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Along the Cherokee Foothills Scenic Highway--S.C. 11, the Cherokee Foothills Scenic Highway, curves 130 miles through the heart of South Carolina's Blue Ridge Mountain foothills. It stretches in an arc from I-85 at Gaffney, near the North Carolina border, almost to the Georgia border at Lake Hartwell State Park, where it links up once more with I-85. The "scenic" in this highway's name is best justified at spring-blossom time or when autumn leaves are coloring, but it can't compare with the more dramatic Blue Ridge Parkway of Virginia and North Carolina. Once, the highway was known as the Keowee Path or Cherokee Path. The highway offers access to 10 state parks and several historic sites. For information and a detailed route map, contact the South Carolina State Park System, 1205 Pendleton St., Columbia, SC 29201 (tel. 803/734-0159).

The route begins in Gaffney at the Peachoid, the town's water tower (painted to resemble a peach), at Exit 92 off I-85. After you turn onto the highway, you begin a journey through peach country. Peach orchards and stands line the road, selling peaches, tomatoes, cucumbers, and other produce in season. Many of the stands have been in operation for a good number of years, including one that was started more than 30 years ago.

Soon after entering the highway, you come to Cowpens National Battlefield, 11 miles west of I-85 near the Highway 11/Highway 10 intersection, Chesnee (tel. 864/461-2828; www.nps.gov/cowp). On January 17, 1781, Daniel Morgan led his army of tough Continentals and backwoods militia to a brilliant victory over a larger and better-equipped force of British regulars under the command of the much-hated dragoon, Banastre Tarleton. This crucial battle contributed to the eventual defeat of the British at Yorktown. The battle took place over an area of just 150 acres; today's park sprawls over 843 acres. In the park, a 3-mile loop takes you around the battlefield and its historical markers. The park also offers a 1 1/4-mile walking trail. In the visitor center are exhibits and memorabilia such as weapons and survival gear of the period. A 22-minute audiovisual program, Daybreak at the Cowpens, is presented every half-hour, at a cost of $1. The park and visitor center are open daily from 9am to 5pm, except for major holidays.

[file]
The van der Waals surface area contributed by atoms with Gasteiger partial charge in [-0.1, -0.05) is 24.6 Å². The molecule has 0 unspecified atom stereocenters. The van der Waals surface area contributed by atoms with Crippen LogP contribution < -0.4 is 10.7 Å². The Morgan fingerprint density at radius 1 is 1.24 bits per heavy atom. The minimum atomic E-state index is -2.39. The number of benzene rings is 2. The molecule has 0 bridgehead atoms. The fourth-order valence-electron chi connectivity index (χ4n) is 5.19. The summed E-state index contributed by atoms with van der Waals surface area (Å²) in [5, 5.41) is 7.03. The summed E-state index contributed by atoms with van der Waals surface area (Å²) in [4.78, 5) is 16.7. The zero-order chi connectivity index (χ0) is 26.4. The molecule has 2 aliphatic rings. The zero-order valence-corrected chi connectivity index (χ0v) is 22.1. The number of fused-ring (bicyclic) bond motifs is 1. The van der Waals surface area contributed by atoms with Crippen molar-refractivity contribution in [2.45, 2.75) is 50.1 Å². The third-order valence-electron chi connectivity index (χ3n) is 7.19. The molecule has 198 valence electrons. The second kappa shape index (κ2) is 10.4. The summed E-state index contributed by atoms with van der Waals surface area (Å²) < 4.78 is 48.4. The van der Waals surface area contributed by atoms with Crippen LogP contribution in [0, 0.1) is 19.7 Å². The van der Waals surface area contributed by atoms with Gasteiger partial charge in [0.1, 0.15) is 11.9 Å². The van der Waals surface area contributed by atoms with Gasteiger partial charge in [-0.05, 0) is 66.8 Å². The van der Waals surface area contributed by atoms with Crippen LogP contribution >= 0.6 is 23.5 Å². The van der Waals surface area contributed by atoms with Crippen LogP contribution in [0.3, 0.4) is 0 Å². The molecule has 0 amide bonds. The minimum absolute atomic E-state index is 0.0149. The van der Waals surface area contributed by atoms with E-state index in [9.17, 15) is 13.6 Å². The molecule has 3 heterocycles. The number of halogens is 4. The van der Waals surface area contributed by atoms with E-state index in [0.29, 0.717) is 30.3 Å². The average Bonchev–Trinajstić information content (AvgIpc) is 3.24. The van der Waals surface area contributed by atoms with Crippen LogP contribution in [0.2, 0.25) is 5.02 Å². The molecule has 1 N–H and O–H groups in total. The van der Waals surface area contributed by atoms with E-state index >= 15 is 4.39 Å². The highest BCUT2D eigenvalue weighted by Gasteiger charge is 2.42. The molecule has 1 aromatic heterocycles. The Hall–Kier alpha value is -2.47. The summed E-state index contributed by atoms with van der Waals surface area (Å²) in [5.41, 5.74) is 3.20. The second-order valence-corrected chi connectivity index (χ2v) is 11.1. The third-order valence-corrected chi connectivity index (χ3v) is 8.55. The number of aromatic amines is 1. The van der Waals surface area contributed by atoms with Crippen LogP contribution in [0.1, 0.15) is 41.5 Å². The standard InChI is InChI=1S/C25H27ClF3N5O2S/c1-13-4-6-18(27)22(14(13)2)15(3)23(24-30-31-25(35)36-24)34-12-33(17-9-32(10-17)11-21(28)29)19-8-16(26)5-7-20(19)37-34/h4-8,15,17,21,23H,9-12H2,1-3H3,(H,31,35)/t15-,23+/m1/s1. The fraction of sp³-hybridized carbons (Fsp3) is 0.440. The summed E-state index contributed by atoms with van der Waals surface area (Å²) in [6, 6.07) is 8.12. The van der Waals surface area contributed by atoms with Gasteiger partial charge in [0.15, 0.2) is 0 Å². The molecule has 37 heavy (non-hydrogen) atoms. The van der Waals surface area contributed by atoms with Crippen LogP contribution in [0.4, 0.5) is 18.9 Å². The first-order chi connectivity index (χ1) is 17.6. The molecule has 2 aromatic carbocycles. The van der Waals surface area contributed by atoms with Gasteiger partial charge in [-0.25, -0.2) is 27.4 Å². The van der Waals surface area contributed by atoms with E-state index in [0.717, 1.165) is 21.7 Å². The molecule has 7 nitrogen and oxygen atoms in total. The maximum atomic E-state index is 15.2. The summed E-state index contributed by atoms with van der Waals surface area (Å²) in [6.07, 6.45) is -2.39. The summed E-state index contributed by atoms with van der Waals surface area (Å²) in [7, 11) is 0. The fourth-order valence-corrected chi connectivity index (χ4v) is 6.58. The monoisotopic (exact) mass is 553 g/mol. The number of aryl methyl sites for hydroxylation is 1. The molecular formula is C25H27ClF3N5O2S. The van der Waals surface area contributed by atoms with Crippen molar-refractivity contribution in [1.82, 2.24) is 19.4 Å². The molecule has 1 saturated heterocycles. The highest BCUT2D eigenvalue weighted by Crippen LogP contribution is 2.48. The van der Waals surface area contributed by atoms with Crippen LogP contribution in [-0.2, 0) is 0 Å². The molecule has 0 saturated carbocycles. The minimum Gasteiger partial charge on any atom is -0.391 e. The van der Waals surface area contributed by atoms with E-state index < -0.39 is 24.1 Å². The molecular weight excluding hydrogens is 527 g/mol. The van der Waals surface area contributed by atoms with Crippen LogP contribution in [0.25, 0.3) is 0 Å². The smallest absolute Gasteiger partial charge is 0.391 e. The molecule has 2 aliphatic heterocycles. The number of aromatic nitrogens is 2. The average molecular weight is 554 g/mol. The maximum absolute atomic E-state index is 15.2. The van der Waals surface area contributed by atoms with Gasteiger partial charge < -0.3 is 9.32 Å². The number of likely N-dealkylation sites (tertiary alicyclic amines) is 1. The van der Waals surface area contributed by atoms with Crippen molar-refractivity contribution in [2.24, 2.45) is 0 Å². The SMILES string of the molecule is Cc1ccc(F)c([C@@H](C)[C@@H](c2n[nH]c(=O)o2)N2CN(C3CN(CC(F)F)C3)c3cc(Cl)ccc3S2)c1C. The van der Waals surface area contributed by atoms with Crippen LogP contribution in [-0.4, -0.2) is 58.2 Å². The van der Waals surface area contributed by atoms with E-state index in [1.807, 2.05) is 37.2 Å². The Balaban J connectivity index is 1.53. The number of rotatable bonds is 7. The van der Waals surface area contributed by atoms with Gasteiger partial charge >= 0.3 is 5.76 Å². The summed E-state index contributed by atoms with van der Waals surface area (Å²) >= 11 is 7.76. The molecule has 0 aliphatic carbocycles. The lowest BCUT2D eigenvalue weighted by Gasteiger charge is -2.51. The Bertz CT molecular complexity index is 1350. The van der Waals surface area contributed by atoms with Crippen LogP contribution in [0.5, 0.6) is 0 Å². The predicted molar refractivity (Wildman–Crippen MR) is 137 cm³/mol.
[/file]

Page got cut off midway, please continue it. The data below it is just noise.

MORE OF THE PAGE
Detours off the route lead to various points of interest. The last covered bridge in South Carolina is Campbell's Bridge, built in 1909. To reach it, head 4 miles down Route 14 at Gowensville; then go west half a mile on Route 414. The oldest bridge in the state is believed to be the Poinsett Bridge, built in 1820. The stone-arched structure crosses the Middle Saluda River where it overlooks the clear, running water and kudzu-covered countryside. To reach this spot, take Route 25 north until you come to the signposted turnoff.

Other points of interest include Glassy Mountain, with its 1,000-foot sheer rock face; Symmes Chapel (better known as "Pretty Place"), atop Standing Stone Mountain and offering one of the most scenic overlooks; Raven Cliff Falls, where a wooden deck has been built to allow visitors to view a waterfall that plunges 800 feet into a gorge; Sassafras Mountain, the state's highest peak, at 3,548 feet; and Stumphouse Mountain Tunnel, begun in the 1850s to link Charleston to the Midwest but abandoned at the onset of the Civil War. All these sites are signposted on the highway.

Note: This information was accurate when it was published, but can change without notice. Please be sure to confirm all rates and details directly with the companies in question before planning your trip.